The Turkish government has launched what appears to be its most comprehensive crackdown on social media Monday, in response to pictures and videos posted online showing a prosecutor taken hostage by leftist terrorists in Istanbul last week.
Hostage Mehmet Selim Kiraz was fatally wounded last Tuesday during a shootout between his two captors – who were also killed – and Turkish security forces.
On Wednesday, a female terrorist from the same group – the far-left Revolutionary People’s Liberation Party-Front (DHKP-C) – was shot dead as she attempted to attack Istanbul’s police headquarters.
The deadly attacks sparked fears by rights groups in Turkey that the Islamist government of Turkish President Recep Tayyip Erdogan would use them as an excuse to further crack down on dissent.
Under Erdogan’s AKP party Turkey has gained notoriety as the country with the highest number of imprisoned journalists, and protests against the government by opposition groups are regularly put down forcefully by police. Activists are regularly jailed simply for criticizing Erdogan.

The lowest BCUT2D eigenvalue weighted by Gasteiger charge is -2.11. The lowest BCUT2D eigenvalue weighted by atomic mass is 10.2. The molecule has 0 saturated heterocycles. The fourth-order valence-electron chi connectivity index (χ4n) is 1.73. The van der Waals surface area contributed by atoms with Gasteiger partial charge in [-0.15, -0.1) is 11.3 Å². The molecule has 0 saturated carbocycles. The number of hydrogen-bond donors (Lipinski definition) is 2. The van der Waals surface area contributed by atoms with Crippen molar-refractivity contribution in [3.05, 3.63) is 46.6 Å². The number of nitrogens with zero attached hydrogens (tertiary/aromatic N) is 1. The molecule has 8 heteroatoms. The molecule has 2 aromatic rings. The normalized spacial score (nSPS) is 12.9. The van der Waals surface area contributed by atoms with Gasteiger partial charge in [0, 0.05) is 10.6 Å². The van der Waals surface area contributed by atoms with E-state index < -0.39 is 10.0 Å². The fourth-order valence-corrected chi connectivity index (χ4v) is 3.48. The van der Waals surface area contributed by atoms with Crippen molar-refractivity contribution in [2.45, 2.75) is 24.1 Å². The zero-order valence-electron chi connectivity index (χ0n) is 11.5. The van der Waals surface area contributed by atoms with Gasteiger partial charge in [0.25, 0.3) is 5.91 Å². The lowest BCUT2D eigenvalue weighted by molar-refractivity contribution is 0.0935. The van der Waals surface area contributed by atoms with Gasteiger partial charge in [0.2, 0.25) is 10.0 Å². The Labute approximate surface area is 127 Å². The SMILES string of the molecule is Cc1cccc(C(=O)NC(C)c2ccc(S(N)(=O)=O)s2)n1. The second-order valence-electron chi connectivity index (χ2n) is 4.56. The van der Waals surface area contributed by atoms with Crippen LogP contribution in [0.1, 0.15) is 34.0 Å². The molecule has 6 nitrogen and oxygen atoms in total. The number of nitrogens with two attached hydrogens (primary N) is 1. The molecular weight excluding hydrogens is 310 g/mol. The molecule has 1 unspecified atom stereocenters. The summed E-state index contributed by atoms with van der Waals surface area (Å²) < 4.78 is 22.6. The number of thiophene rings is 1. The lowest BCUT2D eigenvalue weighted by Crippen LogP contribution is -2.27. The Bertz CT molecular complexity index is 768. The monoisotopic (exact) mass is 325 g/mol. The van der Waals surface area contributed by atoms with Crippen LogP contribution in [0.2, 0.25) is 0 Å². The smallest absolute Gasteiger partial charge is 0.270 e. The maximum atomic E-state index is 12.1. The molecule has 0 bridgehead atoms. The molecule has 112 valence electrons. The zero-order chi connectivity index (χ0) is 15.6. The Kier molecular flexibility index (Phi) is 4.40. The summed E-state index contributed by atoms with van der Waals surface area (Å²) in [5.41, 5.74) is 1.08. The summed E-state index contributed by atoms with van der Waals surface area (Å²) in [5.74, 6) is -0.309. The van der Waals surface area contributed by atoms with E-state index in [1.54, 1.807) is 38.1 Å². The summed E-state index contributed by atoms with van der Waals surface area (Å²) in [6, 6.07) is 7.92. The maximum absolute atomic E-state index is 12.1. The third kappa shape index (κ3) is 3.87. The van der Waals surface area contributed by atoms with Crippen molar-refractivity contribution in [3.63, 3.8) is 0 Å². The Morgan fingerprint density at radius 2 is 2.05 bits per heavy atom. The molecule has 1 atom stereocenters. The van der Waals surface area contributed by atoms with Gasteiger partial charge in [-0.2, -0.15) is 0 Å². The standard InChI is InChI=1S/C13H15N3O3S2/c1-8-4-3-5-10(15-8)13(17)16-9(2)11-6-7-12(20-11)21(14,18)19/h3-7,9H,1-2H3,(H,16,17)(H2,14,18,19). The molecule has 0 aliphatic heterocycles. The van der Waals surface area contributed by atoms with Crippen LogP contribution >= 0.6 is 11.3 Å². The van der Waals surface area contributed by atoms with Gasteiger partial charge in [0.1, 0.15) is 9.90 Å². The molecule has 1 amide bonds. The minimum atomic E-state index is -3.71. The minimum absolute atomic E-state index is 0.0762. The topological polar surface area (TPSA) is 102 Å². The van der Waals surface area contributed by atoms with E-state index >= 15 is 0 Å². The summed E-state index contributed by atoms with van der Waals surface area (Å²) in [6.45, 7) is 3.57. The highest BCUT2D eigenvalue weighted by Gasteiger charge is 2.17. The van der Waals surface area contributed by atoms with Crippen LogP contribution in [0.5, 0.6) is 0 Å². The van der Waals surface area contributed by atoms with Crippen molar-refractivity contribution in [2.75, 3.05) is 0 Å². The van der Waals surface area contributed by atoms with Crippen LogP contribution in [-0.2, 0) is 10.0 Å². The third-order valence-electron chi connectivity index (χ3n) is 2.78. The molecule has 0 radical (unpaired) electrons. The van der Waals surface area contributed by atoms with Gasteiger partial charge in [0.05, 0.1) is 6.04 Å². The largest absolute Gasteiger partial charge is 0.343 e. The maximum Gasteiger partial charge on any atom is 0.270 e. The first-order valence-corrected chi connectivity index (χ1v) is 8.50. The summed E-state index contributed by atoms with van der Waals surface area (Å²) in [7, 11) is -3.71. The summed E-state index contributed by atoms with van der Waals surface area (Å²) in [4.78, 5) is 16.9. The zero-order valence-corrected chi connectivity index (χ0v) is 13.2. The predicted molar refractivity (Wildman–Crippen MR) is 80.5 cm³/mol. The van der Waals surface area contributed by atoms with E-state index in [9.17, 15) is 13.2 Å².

Those fears appear to have been realized Monday as Turkish internet users found themselves unable to access Facebook, Twitter or Youtube. The blanket ban is being billed as a response to disturbing images of Kiraz being held bound, blindfolded and at gunpoint during the hostage standoff, which were posted online by his captors as they issued their demands for his release.
Soon after their publication, a court order demanded authorities block 166 websites which allowed the images to be published, according to the Turkish Hurriyet daily.
On Monday, Hurriyet cited the head of the Information and Communications Technologies Authority (BTK), as saying that the ban on Facebook had been liftted soon after its implementation after the social networking giant removed the offending images.
Although the most comprehensive to date, this isn’t the first ban on social media imposed by Turkey’s AKP government.
In January, it blocked access to all sites which carried the front page of the French satirical magazine Charlie Hebdo, which featured a cartoon of Mohammed following the massacre at the magazine’s office by Muslim terrorists.
That same month the government reportedly ordered the closure of all websites which published details of alleged Turkish arms transfers to Sunni Islamist rebels in Syria.
Last year, after briefly banning all access to Twitter, Erdogan himself vowed to “eradicate” the social media site.